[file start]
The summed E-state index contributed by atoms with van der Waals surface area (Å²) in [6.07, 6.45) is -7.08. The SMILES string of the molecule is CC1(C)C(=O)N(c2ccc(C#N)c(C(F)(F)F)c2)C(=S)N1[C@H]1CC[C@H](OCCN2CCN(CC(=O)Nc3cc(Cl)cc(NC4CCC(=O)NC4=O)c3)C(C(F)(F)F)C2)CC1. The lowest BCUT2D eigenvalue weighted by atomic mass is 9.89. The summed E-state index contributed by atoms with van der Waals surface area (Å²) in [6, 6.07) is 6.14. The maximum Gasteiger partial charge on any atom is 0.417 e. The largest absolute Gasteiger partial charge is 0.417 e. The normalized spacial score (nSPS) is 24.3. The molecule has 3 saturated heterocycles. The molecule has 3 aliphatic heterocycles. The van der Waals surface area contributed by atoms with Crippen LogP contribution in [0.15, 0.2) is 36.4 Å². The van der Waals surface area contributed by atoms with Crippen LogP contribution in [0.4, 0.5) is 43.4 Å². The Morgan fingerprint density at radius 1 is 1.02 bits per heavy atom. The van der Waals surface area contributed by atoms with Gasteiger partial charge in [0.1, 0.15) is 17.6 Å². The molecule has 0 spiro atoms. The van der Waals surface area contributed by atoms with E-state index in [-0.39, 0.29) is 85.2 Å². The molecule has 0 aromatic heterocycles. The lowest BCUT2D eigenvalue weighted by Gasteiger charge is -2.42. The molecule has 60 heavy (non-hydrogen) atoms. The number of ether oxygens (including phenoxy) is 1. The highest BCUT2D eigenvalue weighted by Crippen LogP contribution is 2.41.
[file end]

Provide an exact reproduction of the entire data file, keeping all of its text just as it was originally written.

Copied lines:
The summed E-state index contributed by atoms with van der Waals surface area (Å²) in [6.07, 6.45) is -7.08. The SMILES string of the molecule is CC1(C)C(=O)N(c2ccc(C#N)c(C(F)(F)F)c2)C(=S)N1[C@H]1CC[C@H](OCCN2CCN(CC(=O)Nc3cc(Cl)cc(NC4CCC(=O)NC4=O)c3)C(C(F)(F)F)C2)CC1. The lowest BCUT2D eigenvalue weighted by atomic mass is 9.89. The summed E-state index contributed by atoms with van der Waals surface area (Å²) in [6, 6.07) is 6.14. The maximum Gasteiger partial charge on any atom is 0.417 e. The largest absolute Gasteiger partial charge is 0.417 e. The normalized spacial score (nSPS) is 24.3. The molecule has 3 saturated heterocycles. The molecule has 3 aliphatic heterocycles. The van der Waals surface area contributed by atoms with Crippen LogP contribution in [0.15, 0.2) is 36.4 Å². The van der Waals surface area contributed by atoms with Crippen LogP contribution in [0.4, 0.5) is 43.4 Å². The Morgan fingerprint density at radius 1 is 1.02 bits per heavy atom. The van der Waals surface area contributed by atoms with Gasteiger partial charge in [0.1, 0.15) is 17.6 Å². The molecule has 0 spiro atoms. The van der Waals surface area contributed by atoms with E-state index in [-0.39, 0.29) is 85.2 Å². The molecule has 0 aromatic heterocycles. The lowest BCUT2D eigenvalue weighted by Gasteiger charge is -2.42. The molecule has 60 heavy (non-hydrogen) atoms. The number of ether oxygens (including phenoxy) is 1. The highest BCUT2D eigenvalue weighted by Crippen LogP contribution is 2.41.